1) In 1919, at the age of 31, Helen Clay Frick inherited the bulk of her industrialist father’s estate, including the family mansion, Clayton, on Penn Avenue in Point Breeze. This is the house she was born into, but it was one shadowed by the death of her older sister, Martha, whose long illness formed Helen’s earliest memories. When Martha died in 1891, Henry Clay Frick was grief
stricken the remainder of his years. Clayton became shrouded in mourning. In 1905, the family
moved to New York. Helen never married, yet she cherished her nieces and nephews,
entertaining them often on her farm in Bedford, NY.
This month, docents at Clayton offerthematic tours focusing on love and courtship in the gilded age. The Fricks were by no means a normal family, and so, the tour is by no means just a walk through history. It’s an unforgettable experience of gilded awe and Victorian sensibilities. Call (412) 371-0600 or visit The Frick Pittsburgh website for tour schedules. Tuesdays through Sundays. Also see The Frick Art Museum, Car and Carriage Collection, and The Café at the Frick, all on the grounds of Clayton and The Frick Pittsburgh. The current exhibit at The Frick Art Museum is Maker & Muse: Women and Early Twentieth Century Art Jewelry. 7227 Reynolds St., Point Breeze. (P. Orr)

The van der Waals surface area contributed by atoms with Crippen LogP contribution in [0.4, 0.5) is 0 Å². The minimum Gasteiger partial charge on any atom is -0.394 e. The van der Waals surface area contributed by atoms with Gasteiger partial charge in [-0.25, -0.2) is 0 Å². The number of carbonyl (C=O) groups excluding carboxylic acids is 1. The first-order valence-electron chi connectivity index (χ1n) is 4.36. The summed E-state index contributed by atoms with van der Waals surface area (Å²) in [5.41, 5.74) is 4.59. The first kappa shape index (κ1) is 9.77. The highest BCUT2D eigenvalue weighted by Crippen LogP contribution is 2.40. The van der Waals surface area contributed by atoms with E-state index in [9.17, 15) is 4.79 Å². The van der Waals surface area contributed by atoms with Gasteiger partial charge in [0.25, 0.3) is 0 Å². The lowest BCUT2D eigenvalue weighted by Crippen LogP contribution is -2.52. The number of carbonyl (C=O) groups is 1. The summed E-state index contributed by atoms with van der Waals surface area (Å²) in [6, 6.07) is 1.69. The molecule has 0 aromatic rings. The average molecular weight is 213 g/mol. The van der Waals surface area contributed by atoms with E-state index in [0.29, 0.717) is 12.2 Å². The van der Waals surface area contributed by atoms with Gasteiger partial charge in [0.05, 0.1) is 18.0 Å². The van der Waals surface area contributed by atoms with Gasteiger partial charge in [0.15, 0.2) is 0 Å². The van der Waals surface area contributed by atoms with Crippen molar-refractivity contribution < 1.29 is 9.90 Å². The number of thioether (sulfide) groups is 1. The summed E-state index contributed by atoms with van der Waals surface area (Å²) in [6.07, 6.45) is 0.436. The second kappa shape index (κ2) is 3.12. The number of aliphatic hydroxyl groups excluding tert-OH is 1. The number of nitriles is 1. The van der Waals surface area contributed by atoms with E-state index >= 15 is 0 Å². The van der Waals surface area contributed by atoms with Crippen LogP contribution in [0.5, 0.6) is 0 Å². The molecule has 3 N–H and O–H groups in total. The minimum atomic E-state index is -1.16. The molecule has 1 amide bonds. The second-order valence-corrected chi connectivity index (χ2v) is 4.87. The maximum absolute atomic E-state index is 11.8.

2) It didn’t take long for award-winning Voodoo Brewery to outgrow its Meadville britches. The brewery’s not abandoning operations out of the small Crawford County seat. Rather, in January of 2015, the owners opened Voodoo Homestead, a satellite pub which sells only Voodoo beer. The pub offers at least eight beers on draft, though do check their website for availability. For the uninitiated, we recommend HooDoo. With this IPA, Voodoo promises your taste buds a journey down the seven “Cs.” (That’s seven different hops beginning with the letter C.) From the taste of things, we’re guessing one of those Cs is citra, making this piney brew the perfect summer beverage. As for the location, the chalked menu harks to their Meadville base; the old hoses under the cast-iron stairs hark to the location’s old function: firehouse and municipal building. Add in some ceiling art, including God granting Adam a bottle à la the Sistine Chapel, and you’ve got a space as funky as the suds served inside it. The pub also sells snacks and growlers. 205 E. 9th Ave., Homestead. (CM)